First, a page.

Huge & Harmless, Whale Sharks Visit Caribbean Waters


For a chance to swim with the biggest fish in the world, head to the turquoise waters of Belize or Honduras for the migration of the massive but docile whale shark, measuring over 12 metres (40 feet) long.

Every year from March through June, whale sharks congregate along portions of the Mesoamerican Barrier Reef, the largest coral reef system in the Western Hemisphere.

The whale shark’s enormity — the fish can weighs up to 13.5 tonnes (15 tons) — amazes anyone not yet familiar with this gentle giant. Because of their placid and curious nature, swimming with whale sharks, whether with scuba or snorkeling gear, is a unique, even inspiring, experience.

They can be as close as a few feet away or even at touching distance, though divers and snorkelers are required to maintain a 3-metre (10-foot distance) to give them the space and respect they deserve.

See Them in Belize & Honduras

Despite their menacing looks and powerful presence, these predators don’t endanger humans in their midst. With mouths fully a metre (3.25 feet) wide, the whale sharks glide through the warm Caribbean Sea, gulping in water and using their specialized teeth to filter out food, including plankton, fish eggs, crustaceans, and small schooling fish.

Clouds of snapper spawn, a favourite meal, especially attract whale sharks to a site called the Gladden Spit, about 25 miles off the shores of Placencia in southern Belize.

Whale sharks also congregate amongst the Bay Islands of Honduras (Roatán, Guanaja, and Utila) at the southern end of the Mesoamerican Barrier Reef. The waters surrounding Utila, the smallest of the three isles, provide the best chance in Honduras to see whale sharks, some of which actually stay there year-round.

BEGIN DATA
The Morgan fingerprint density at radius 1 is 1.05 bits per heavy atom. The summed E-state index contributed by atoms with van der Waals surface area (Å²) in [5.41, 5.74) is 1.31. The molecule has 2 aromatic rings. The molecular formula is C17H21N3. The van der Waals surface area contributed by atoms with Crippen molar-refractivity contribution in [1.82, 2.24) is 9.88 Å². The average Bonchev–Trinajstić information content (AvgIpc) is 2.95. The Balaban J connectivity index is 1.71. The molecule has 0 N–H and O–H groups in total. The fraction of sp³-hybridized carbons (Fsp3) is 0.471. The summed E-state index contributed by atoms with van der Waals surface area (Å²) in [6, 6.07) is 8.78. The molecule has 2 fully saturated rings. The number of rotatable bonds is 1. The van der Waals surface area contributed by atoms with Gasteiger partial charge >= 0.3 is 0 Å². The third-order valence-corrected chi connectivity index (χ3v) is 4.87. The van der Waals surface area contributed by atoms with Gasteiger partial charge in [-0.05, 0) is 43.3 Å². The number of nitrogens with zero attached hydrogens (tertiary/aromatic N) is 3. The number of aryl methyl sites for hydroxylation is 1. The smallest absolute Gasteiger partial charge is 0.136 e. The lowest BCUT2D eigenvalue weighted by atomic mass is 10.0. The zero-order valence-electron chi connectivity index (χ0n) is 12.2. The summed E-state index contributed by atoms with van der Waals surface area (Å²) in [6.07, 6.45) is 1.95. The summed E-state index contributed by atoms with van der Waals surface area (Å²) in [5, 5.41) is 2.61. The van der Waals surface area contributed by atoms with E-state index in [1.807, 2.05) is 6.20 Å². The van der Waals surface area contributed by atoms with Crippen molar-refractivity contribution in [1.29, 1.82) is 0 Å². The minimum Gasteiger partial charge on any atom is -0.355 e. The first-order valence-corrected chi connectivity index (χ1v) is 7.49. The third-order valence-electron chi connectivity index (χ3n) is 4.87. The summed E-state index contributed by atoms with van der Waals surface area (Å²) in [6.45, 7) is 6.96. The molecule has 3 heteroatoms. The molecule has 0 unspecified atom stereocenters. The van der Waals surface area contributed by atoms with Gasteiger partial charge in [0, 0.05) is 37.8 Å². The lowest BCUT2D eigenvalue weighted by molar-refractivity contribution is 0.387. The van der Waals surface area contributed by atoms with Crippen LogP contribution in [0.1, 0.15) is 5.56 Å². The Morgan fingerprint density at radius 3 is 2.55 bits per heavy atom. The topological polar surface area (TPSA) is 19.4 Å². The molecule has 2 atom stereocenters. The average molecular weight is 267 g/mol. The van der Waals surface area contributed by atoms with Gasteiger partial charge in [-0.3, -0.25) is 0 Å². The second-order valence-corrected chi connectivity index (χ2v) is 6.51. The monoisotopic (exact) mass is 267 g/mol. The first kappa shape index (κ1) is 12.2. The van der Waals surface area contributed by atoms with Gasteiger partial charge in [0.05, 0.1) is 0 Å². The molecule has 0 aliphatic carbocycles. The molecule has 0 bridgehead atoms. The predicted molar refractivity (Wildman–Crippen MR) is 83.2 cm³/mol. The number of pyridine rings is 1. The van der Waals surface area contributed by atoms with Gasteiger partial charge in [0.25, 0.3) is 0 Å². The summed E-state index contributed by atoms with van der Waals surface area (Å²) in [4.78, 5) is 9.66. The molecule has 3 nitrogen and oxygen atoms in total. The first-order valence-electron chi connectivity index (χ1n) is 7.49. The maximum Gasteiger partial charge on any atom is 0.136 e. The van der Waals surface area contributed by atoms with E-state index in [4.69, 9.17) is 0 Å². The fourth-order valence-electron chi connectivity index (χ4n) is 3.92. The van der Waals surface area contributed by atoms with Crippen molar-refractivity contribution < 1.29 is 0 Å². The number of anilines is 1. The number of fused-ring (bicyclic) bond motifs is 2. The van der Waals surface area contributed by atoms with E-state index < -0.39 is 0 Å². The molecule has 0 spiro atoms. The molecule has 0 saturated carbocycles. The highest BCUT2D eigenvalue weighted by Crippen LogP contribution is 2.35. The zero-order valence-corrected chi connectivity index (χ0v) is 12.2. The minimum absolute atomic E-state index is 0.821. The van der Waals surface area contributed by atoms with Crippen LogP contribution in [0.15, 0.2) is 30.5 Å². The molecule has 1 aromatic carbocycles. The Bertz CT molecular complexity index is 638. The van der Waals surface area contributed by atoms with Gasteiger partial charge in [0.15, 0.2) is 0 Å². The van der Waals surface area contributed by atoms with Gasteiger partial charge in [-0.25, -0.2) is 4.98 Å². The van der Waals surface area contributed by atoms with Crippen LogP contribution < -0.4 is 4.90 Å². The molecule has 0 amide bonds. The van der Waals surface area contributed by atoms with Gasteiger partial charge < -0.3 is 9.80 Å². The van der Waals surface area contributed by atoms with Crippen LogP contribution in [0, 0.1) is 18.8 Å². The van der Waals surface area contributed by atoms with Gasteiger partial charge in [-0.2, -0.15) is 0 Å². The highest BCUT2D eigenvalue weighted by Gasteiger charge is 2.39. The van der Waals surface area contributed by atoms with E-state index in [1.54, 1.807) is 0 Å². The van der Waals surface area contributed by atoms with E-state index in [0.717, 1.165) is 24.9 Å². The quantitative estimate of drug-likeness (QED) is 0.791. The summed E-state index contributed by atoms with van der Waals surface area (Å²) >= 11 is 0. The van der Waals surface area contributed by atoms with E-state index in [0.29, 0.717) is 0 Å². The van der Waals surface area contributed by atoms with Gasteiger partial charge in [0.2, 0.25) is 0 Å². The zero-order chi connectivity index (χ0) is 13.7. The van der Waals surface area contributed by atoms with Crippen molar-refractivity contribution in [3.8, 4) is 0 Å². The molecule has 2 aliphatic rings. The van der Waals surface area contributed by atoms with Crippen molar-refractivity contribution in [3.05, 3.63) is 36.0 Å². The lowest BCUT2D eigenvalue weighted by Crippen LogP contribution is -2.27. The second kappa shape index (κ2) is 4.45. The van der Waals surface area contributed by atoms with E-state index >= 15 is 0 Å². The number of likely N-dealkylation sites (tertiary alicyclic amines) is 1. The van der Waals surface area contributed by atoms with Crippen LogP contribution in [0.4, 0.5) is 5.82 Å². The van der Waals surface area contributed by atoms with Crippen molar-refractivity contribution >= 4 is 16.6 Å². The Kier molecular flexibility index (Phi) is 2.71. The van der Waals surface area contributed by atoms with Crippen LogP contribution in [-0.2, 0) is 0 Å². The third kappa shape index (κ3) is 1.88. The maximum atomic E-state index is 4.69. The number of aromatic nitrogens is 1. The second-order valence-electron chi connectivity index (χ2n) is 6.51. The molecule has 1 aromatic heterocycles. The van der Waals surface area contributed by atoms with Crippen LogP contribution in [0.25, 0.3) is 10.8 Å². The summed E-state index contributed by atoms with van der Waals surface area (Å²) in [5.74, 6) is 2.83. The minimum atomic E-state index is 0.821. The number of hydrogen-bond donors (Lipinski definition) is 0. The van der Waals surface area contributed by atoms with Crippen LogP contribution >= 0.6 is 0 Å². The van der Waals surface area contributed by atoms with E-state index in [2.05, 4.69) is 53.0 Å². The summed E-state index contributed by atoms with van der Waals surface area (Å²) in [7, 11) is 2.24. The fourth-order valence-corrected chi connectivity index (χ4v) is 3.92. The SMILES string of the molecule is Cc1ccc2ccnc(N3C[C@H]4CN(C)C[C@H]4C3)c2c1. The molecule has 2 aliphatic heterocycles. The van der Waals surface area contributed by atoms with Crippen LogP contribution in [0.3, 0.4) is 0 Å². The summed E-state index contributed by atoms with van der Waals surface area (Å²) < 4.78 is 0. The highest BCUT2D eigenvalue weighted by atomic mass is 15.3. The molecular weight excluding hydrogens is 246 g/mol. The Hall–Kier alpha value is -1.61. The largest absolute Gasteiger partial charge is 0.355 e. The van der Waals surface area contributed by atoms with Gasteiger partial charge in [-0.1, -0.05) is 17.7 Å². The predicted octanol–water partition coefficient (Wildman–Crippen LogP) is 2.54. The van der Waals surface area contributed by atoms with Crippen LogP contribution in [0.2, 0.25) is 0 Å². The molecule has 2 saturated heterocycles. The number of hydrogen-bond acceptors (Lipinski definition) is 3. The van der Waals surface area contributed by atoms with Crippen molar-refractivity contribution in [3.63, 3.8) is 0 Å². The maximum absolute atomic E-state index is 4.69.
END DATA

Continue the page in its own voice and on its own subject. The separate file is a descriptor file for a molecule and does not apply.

Their activity peaks around the full moons of April, May, and June, from about two days prior to 10 days after. Whale sharks also visit from October through December but tend to remain less active and solitary in the autumn months.

Special Escort Service

With a relatively small head and huge gill slits on each side, the whale shark is a dark grey or brown colour, and its back has an interesting white, yellow, and grey checkerboard pattern. Scientists believe whale sharks have a lifespan of 60-100 years.

Like many other shark species, the whale shark swims under the escort of dozens of remora fish. Measuring 1-3 metres long (3.25-10 feet), the remora feed on scraps of food dropped by their host. Often attaching themselves to the migrating creatures, remora also eat otherwise-irritating parasites on the shark’s skin.

The whale shark’s seasonal presence adds one more species to the very long list of incredible marine life that thrives in the Mesoamerican Barrier Reef, one of the most diverse ecosystems of the world. At 900 kilometres (560 miles) long, it is the second-largest coral reef in the world and supports 70 hard coral species, 36 soft coral species, 500 species of fish, and hundreds of invertebrate species.

Be aware that whale-shark sightings cannot be guaranteed, as the fish remain on the move, and dive boats are allotted specified time slots to protect the whale sharks from excessive interference. Even if you don’t get to see these magnificent creatures, you will see legions of colourful tropical fish and incredible coral formations as occasional sea turtles and manta rays cruise by.

So grab your mask and fins for a chance to see the biggest fish in the sea while visiting what Charles Darwin described as “the most remarkable barrier reef in the West Indies.

*The video used in this article is not Viaventure’s property, it has been originally published in Youtube by its author


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